Although the optimal glycemic target remains unclear, a reasonable goal in the majority of perioperative patients is to maintain blood glucose in the range of 140 to 180 mg/dl with the intent of avoiding both hypoglycemia (under 70 mg/dl) and severe hyperglycemia (over 180 mg/dl).

Other Issues

Type 1 Diabetes Mellitus

Due to minimal to no pancreatic beta-cell function, type 1 diabetics should have a basal supply of insulin at all times (even if nothing by mouth), either subcutaneously or intravenously. Failure to do so can cause them to decompensate into diabetic ketoacidosis easily. 

Subcutaneous Insulin Pumps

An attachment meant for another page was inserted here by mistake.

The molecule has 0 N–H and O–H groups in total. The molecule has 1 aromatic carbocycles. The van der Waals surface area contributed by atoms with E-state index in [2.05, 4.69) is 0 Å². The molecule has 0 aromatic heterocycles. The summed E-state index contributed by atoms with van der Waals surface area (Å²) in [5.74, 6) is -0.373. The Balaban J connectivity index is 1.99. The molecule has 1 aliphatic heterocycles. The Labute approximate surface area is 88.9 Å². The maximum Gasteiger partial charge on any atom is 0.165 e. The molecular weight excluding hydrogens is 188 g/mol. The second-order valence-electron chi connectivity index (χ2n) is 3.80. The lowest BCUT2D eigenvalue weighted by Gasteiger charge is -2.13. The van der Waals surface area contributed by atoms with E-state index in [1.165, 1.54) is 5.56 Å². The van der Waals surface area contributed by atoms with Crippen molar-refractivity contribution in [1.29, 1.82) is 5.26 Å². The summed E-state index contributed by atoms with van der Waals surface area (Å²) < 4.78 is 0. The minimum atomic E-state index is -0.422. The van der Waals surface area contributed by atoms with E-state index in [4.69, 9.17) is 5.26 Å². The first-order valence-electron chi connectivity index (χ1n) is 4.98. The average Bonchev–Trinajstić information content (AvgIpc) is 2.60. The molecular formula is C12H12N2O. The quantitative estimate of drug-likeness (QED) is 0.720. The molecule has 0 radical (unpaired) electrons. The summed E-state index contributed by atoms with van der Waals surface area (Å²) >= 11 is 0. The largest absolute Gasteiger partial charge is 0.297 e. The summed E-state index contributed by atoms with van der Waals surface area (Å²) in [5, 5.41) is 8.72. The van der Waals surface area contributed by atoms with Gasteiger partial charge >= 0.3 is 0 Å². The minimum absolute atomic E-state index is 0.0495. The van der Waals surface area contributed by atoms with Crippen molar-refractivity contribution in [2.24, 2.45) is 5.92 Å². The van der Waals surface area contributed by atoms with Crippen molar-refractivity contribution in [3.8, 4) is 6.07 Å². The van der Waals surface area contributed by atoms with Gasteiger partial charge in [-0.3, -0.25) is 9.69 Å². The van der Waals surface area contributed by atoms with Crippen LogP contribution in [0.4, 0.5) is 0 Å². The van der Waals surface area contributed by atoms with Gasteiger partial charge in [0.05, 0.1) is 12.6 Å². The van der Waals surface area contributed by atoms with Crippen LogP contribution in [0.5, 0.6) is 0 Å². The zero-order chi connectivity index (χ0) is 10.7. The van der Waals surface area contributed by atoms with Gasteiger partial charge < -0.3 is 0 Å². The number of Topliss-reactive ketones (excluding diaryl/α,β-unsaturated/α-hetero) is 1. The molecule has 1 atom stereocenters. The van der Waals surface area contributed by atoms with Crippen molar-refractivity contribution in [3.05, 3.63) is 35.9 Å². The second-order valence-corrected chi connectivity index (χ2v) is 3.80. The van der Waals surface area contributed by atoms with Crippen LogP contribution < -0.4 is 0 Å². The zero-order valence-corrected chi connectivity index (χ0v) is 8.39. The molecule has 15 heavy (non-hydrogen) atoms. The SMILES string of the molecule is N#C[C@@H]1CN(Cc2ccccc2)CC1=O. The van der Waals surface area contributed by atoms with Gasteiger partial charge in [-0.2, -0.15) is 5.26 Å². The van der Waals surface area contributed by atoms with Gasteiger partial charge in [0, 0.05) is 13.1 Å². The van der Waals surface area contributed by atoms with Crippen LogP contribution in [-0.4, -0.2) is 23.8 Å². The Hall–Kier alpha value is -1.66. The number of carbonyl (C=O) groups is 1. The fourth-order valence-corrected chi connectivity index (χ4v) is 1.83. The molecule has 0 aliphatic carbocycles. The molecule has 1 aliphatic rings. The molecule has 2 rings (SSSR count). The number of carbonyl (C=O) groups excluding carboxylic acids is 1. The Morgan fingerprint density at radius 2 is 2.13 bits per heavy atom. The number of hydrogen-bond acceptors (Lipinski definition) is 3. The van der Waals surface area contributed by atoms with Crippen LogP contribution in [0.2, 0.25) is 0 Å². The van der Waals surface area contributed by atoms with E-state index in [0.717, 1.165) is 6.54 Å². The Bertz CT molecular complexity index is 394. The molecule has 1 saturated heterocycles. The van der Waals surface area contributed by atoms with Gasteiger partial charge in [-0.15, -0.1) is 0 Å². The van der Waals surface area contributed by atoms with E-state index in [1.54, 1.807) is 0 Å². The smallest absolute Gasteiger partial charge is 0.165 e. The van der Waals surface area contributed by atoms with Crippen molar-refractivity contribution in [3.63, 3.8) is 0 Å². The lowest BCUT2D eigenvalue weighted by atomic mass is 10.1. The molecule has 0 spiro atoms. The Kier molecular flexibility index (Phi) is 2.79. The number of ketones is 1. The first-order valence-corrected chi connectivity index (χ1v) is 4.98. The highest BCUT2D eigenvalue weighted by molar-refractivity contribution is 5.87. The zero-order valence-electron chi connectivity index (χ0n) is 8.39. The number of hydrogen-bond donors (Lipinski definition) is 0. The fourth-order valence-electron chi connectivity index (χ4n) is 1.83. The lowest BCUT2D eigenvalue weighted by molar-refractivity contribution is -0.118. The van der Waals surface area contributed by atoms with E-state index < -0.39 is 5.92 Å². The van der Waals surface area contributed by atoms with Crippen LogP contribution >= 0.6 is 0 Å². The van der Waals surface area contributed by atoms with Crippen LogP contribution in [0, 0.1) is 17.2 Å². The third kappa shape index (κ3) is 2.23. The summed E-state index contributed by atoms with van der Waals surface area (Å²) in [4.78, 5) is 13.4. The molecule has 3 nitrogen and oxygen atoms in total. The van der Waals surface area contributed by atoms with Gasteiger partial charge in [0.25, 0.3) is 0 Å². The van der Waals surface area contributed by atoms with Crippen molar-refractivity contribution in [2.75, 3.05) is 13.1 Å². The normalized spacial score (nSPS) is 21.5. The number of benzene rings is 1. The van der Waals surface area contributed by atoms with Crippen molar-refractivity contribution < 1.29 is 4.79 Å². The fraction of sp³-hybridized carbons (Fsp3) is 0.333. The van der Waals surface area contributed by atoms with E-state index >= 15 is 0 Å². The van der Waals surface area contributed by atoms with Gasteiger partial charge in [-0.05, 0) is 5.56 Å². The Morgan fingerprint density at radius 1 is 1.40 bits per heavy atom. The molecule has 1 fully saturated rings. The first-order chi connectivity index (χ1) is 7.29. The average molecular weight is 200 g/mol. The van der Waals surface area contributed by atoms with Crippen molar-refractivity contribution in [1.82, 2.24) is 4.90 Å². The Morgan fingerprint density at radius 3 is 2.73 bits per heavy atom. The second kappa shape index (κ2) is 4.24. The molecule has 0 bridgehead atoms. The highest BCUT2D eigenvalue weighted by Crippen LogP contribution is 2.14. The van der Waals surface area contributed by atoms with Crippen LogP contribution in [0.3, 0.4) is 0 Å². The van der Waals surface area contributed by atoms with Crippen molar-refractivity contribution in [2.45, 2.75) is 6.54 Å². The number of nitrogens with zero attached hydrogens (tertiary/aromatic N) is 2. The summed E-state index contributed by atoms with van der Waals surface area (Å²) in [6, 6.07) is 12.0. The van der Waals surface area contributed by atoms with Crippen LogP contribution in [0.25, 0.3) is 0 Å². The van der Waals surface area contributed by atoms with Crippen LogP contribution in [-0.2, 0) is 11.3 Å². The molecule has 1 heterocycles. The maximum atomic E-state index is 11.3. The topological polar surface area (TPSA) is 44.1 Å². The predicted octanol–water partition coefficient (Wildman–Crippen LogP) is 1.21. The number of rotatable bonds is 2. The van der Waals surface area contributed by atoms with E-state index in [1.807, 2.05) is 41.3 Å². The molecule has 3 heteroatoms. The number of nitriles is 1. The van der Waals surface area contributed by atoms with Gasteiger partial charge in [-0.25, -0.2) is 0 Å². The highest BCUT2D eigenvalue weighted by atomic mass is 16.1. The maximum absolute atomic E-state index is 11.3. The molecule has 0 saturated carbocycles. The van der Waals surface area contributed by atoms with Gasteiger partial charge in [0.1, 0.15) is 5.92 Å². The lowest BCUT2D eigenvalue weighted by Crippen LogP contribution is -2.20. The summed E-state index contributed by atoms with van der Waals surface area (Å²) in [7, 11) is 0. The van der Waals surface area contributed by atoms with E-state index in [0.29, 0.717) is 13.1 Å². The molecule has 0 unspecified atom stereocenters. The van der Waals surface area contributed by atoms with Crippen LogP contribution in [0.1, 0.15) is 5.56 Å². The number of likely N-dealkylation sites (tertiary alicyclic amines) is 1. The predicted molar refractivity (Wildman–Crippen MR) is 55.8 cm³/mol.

In recent years, the use of an insulin pump has increased exponentially, especially in type 1 diabetes. The use of insulin pumps in the hospital setting during the pre-/postoperative period must be guided by clear institutional policies and the patient’s ability to manage the pump.[38][39] Continuation of insulin pump intraoperatively should be restricted to procedures of fewer than 2 hours duration, at the discretion of the anesthesiologist. Insulin pumps provide basal coverage with a continuous subcutaneous infusion of small doses of rapid-acting insulin. Nutritional and correctional bolus coverage is achieved by manually pushing a button to dispense the required amount of rapid-acting insulin. If not feasible to continue the pump, these patients should transition to a subcutaneous basal-bolus regimen. It is recommended to administer the basal insulin at least 2 hours before discontinuation of the insulin pump. This crucial step will prevent any lapse in basal insulin supply and subsequent rebound hyperglycemia or metabolic decompensation. The dose of long-acting basal insulin to be administered is equivalent to the 24-hour basal dose of insulin delivered by the pump. An alternative method is to calculate the basal requirement based on weight considering individual insulin sensitivity.[40]